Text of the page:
Lancashire nostalgia in 1972: Two-headed giant in Blackpool, a hollow Cenotaph and Gentry crisis at North End
Blackpool search for two-headed giant
In spite of some keen amateur detective work along Blackpool’s Golden Mile, the mystery of Kap-Dwa remains unsolved.
Coping with holidaymakers’ problems is something the resort’s director of publicity and attractions, Mr Bob Battersby and his staff usually take in their stride. But the Kar-Dwa assignment has them baffled.
For they were asked: “Can you help us find this two-headed Patogonian giant?”
So far Mr Battersby’s department has been unable to trace a reputed freak that was once on display for holidaymakers in a promenade side show.
The giant, a splendid fellow 12ft. 10½in. tall with an axe through his heart, started out as one of the prize exhibits at Weston-Super-Make Grand Pier.
Named Kap-Dwa, the monster is said to have been brought to Britain in a glass case about 100 years ago.
“In 1967 I heard that it was in Blackpool,”says Mr Derek Brenner, joint managing director of the Grand Pier.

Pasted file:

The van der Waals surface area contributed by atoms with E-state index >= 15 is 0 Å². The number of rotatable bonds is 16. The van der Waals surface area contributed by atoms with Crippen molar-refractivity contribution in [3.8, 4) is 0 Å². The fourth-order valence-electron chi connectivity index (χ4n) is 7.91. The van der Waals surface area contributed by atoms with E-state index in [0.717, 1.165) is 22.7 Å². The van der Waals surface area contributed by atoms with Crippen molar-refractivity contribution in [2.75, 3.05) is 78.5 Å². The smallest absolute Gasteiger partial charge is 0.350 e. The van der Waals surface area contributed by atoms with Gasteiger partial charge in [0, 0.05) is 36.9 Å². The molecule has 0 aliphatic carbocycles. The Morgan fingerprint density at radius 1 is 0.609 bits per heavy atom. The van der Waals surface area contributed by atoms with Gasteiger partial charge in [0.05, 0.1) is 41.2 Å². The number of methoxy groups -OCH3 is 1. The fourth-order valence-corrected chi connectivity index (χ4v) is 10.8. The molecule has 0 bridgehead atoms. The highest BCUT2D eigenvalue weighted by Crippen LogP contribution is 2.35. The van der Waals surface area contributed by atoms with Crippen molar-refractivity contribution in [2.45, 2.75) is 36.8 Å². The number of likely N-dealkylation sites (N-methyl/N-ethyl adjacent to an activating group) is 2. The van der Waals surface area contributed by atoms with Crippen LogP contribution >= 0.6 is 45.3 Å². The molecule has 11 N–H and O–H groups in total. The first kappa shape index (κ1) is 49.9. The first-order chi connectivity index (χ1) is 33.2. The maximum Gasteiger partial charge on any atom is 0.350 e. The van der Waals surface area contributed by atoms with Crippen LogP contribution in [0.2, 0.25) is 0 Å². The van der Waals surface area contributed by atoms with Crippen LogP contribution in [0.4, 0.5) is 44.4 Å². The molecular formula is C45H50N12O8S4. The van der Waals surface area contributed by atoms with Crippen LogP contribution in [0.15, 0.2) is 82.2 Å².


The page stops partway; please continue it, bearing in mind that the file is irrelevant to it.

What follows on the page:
Blackpool Corporation suggested the giant was being displayed at Ripley’s “Believe It or Not” on the Golden Mile, but further investigation proved this was not the case.
Undercover story with hollow ring
Preston’s principal assistant architect Mr Harry Pilling has had his suspicions about the manhole behind the town’s Cenotaph for the 22 years he has worked with the Corporation.
Dark secrets lurking underneath the heavy concrete trapdoor were at last to be brought to light by the workmen who have been cleaning off the grime of ages from the memorial stone.
And they have discovered, to Mr Pilling’s satisfaction, that the 72ft high column is hollow.
“I thought the cleaning operations were an ideal opportunity to have a look inside,” said Mr Pilling. “It was a surprise to many people to find the Cenotaph hollow, but not to me. I couldn’t imagine anyone designing such a large structure and making it completely solid.”
North End beat floodlight ban
Preston North End announced that they have beaten the ban on floodlighting by hiring a generator, and will definitely play Danish side Aarhus at Deepdale.
But PNE manager Alan Ball was worried about another “power crisis”.
“We seem to have lost The Gentry!” he said.
“They do not make as much noise as they used to, and we never see them meeting the team coach at away grounds.
“Surely they aren’t just fair weather fans?
“I hope they come back because it makes a tremendous difference to the players and gives them a great lift before the kick-off."